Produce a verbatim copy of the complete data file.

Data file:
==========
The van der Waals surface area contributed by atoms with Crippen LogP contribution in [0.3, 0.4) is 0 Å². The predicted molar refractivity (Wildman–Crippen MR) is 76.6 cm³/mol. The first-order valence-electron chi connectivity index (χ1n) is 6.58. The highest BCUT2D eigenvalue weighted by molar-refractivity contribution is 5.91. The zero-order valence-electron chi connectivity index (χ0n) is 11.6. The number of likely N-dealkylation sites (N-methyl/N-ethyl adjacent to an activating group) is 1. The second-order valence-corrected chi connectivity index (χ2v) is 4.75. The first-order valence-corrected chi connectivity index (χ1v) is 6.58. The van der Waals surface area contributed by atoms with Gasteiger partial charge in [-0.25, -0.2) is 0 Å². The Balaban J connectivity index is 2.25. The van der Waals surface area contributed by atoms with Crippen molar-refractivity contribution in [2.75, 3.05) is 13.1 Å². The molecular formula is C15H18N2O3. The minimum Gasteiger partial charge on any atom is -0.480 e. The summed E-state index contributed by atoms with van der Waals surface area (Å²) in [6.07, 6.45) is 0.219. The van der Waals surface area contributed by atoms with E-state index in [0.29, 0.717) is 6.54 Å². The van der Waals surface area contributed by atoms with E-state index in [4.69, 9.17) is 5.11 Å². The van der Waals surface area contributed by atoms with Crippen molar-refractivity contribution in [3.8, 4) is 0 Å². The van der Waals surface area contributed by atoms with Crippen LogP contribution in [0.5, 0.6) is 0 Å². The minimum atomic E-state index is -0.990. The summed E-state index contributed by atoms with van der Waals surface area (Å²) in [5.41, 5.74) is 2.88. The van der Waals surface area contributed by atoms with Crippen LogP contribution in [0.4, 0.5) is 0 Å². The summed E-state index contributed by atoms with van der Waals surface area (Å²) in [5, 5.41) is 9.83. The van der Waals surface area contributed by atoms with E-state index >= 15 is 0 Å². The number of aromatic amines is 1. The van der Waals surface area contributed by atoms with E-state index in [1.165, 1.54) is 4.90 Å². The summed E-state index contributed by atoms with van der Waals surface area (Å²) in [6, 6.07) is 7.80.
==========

The van der Waals surface area contributed by atoms with Crippen LogP contribution in [0.3, 0.4) is 0 Å². The predicted molar refractivity (Wildman–Crippen MR) is 76.6 cm³/mol. The first-order valence-electron chi connectivity index (χ1n) is 6.58. The highest BCUT2D eigenvalue weighted by molar-refractivity contribution is 5.91. The zero-order valence-electron chi connectivity index (χ0n) is 11.6. The number of likely N-dealkylation sites (N-methyl/N-ethyl adjacent to an activating group) is 1. The second-order valence-corrected chi connectivity index (χ2v) is 4.75. The first-order valence-corrected chi connectivity index (χ1v) is 6.58. The van der Waals surface area contributed by atoms with Gasteiger partial charge in [-0.25, -0.2) is 0 Å². The Balaban J connectivity index is 2.25. The van der Waals surface area contributed by atoms with Crippen molar-refractivity contribution in [2.75, 3.05) is 13.1 Å². The molecular formula is C15H18N2O3. The minimum Gasteiger partial charge on any atom is -0.480 e. The summed E-state index contributed by atoms with van der Waals surface area (Å²) in [6.07, 6.45) is 0.219. The van der Waals surface area contributed by atoms with E-state index in [0.29, 0.717) is 6.54 Å². The van der Waals surface area contributed by atoms with E-state index in [4.69, 9.17) is 5.11 Å². The van der Waals surface area contributed by atoms with Crippen molar-refractivity contribution in [3.8, 4) is 0 Å². The van der Waals surface area contributed by atoms with Crippen LogP contribution in [0.5, 0.6) is 0 Å². The minimum atomic E-state index is -0.990. The summed E-state index contributed by atoms with van der Waals surface area (Å²) in [5.41, 5.74) is 2.88. The van der Waals surface area contributed by atoms with Crippen LogP contribution in [0.4, 0.5) is 0 Å². The summed E-state index contributed by atoms with van der Waals surface area (Å²) in [5, 5.41) is 9.83. The van der Waals surface area contributed by atoms with E-state index >= 15 is 0 Å². The number of aromatic amines is 1. The van der Waals surface area contributed by atoms with E-state index in [1.165, 1.54) is 4.90 Å². The summed E-state index contributed by atoms with van der Waals surface area (Å²) in [6, 6.07) is 7.80.